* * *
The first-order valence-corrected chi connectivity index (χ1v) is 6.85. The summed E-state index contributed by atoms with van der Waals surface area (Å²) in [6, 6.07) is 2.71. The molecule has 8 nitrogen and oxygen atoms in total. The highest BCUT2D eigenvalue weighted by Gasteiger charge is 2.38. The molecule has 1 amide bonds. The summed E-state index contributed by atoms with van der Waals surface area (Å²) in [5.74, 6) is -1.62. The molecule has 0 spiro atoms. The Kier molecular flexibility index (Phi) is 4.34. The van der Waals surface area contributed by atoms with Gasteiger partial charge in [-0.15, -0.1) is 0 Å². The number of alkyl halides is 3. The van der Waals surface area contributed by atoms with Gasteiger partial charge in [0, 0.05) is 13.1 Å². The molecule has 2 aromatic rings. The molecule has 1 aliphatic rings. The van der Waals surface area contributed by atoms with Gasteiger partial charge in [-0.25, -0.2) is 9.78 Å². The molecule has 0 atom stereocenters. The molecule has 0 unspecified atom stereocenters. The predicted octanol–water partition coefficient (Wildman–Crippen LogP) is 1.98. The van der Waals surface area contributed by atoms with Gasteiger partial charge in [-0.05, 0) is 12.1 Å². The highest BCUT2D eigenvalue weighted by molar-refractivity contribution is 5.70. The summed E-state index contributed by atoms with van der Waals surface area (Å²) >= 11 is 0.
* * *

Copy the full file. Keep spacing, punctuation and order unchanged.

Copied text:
The first-order valence-corrected chi connectivity index (χ1v) is 6.85. The summed E-state index contributed by atoms with van der Waals surface area (Å²) in [6, 6.07) is 2.71. The molecule has 8 nitrogen and oxygen atoms in total. The highest BCUT2D eigenvalue weighted by Gasteiger charge is 2.38. The molecule has 1 amide bonds. The summed E-state index contributed by atoms with van der Waals surface area (Å²) in [5.74, 6) is -1.62. The molecule has 0 spiro atoms. The Kier molecular flexibility index (Phi) is 4.34. The van der Waals surface area contributed by atoms with Gasteiger partial charge in [-0.15, -0.1) is 0 Å². The number of alkyl halides is 3. The van der Waals surface area contributed by atoms with Gasteiger partial charge in [0, 0.05) is 13.1 Å². The molecule has 2 aromatic rings. The molecule has 1 aliphatic rings. The van der Waals surface area contributed by atoms with Gasteiger partial charge in [-0.25, -0.2) is 9.78 Å². The molecule has 0 atom stereocenters. The molecule has 0 unspecified atom stereocenters. The predicted octanol–water partition coefficient (Wildman–Crippen LogP) is 1.98. The van der Waals surface area contributed by atoms with Gasteiger partial charge in [-0.05, 0) is 12.1 Å². The highest BCUT2D eigenvalue weighted by molar-refractivity contribution is 5.70. The summed E-state index contributed by atoms with van der Waals surface area (Å²) >= 11 is 0.